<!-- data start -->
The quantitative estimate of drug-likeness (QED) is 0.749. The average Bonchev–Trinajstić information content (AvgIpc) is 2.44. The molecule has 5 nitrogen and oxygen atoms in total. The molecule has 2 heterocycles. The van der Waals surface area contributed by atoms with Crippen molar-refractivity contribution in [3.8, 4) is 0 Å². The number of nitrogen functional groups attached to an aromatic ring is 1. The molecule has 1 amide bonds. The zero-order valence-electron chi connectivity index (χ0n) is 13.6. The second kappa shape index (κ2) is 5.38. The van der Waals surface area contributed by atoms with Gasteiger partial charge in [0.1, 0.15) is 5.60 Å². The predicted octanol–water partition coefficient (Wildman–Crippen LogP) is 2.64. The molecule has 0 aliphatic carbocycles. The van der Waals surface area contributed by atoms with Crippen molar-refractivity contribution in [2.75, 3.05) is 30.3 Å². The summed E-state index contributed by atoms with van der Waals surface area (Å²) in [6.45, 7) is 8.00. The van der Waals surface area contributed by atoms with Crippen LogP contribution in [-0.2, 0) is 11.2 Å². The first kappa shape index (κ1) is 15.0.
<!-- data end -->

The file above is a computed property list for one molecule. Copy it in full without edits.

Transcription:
The quantitative estimate of drug-likeness (QED) is 0.749. The average Bonchev–Trinajstić information content (AvgIpc) is 2.44. The molecule has 5 nitrogen and oxygen atoms in total. The molecule has 2 heterocycles. The van der Waals surface area contributed by atoms with Crippen molar-refractivity contribution in [3.8, 4) is 0 Å². The number of nitrogen functional groups attached to an aromatic ring is 1. The molecule has 1 amide bonds. The zero-order valence-electron chi connectivity index (χ0n) is 13.6. The second kappa shape index (κ2) is 5.38. The van der Waals surface area contributed by atoms with Gasteiger partial charge in [0.1, 0.15) is 5.60 Å². The predicted octanol–water partition coefficient (Wildman–Crippen LogP) is 2.64. The molecule has 0 aliphatic carbocycles. The van der Waals surface area contributed by atoms with Crippen molar-refractivity contribution in [2.75, 3.05) is 30.3 Å². The summed E-state index contributed by atoms with van der Waals surface area (Å²) in [6.45, 7) is 8.00. The van der Waals surface area contributed by atoms with Crippen LogP contribution in [-0.2, 0) is 11.2 Å². The first kappa shape index (κ1) is 15.0.